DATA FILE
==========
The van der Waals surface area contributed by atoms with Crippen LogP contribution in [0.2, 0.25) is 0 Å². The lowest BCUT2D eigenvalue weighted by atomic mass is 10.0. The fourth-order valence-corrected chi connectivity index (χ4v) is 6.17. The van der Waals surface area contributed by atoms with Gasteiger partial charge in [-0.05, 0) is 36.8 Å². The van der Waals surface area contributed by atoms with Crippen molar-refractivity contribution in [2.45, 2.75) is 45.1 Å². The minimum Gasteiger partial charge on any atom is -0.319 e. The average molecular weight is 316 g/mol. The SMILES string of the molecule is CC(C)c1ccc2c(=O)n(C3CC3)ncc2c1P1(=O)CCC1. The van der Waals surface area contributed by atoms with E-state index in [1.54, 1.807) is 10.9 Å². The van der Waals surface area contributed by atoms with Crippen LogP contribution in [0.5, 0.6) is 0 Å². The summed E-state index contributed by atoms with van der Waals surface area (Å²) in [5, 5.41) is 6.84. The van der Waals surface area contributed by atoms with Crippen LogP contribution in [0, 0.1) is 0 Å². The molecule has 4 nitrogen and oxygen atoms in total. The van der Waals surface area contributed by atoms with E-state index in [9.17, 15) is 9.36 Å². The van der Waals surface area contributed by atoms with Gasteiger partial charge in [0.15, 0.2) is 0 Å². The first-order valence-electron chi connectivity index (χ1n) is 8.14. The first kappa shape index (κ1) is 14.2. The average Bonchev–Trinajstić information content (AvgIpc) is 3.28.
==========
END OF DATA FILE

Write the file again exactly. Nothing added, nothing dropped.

The van der Waals surface area contributed by atoms with Crippen LogP contribution in [0.2, 0.25) is 0 Å². The lowest BCUT2D eigenvalue weighted by atomic mass is 10.0. The fourth-order valence-corrected chi connectivity index (χ4v) is 6.17. The van der Waals surface area contributed by atoms with Gasteiger partial charge in [-0.05, 0) is 36.8 Å². The van der Waals surface area contributed by atoms with Crippen molar-refractivity contribution in [2.45, 2.75) is 45.1 Å². The minimum Gasteiger partial charge on any atom is -0.319 e. The average molecular weight is 316 g/mol. The SMILES string of the molecule is CC(C)c1ccc2c(=O)n(C3CC3)ncc2c1P1(=O)CCC1. The van der Waals surface area contributed by atoms with E-state index in [1.54, 1.807) is 10.9 Å². The van der Waals surface area contributed by atoms with Crippen LogP contribution in [0.5, 0.6) is 0 Å². The summed E-state index contributed by atoms with van der Waals surface area (Å²) in [5, 5.41) is 6.84. The van der Waals surface area contributed by atoms with Crippen LogP contribution in [0, 0.1) is 0 Å². The molecule has 4 nitrogen and oxygen atoms in total. The van der Waals surface area contributed by atoms with E-state index in [9.17, 15) is 9.36 Å². The van der Waals surface area contributed by atoms with Gasteiger partial charge in [0.15, 0.2) is 0 Å². The first-order valence-electron chi connectivity index (χ1n) is 8.14. The first kappa shape index (κ1) is 14.2. The average Bonchev–Trinajstić information content (AvgIpc) is 3.28.